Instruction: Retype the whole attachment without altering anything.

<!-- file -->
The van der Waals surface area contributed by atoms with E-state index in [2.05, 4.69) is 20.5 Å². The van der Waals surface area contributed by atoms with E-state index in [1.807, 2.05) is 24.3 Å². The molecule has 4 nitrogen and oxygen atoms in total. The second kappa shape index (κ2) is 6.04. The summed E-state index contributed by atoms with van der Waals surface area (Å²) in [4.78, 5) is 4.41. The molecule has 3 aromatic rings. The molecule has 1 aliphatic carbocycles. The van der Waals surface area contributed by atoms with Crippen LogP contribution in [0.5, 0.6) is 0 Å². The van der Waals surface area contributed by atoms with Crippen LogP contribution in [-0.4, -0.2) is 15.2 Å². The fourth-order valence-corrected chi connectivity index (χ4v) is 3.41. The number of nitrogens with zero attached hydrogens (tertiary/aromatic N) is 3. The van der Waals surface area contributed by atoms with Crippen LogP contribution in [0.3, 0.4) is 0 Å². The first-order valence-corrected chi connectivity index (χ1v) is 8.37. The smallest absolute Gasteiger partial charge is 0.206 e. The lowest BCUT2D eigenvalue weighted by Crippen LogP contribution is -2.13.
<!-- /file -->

The van der Waals surface area contributed by atoms with E-state index in [2.05, 4.69) is 20.5 Å². The van der Waals surface area contributed by atoms with E-state index in [1.807, 2.05) is 24.3 Å². The molecule has 4 nitrogen and oxygen atoms in total. The second kappa shape index (κ2) is 6.04. The summed E-state index contributed by atoms with van der Waals surface area (Å²) in [4.78, 5) is 4.41. The molecule has 3 aromatic rings. The molecule has 1 aliphatic carbocycles. The van der Waals surface area contributed by atoms with Crippen LogP contribution in [0.5, 0.6) is 0 Å². The van der Waals surface area contributed by atoms with Crippen LogP contribution in [-0.4, -0.2) is 15.2 Å². The fourth-order valence-corrected chi connectivity index (χ4v) is 3.41. The number of nitrogens with zero attached hydrogens (tertiary/aromatic N) is 3. The van der Waals surface area contributed by atoms with Crippen LogP contribution in [0.3, 0.4) is 0 Å². The first-order valence-corrected chi connectivity index (χ1v) is 8.37. The smallest absolute Gasteiger partial charge is 0.206 e. The lowest BCUT2D eigenvalue weighted by Crippen LogP contribution is -2.13.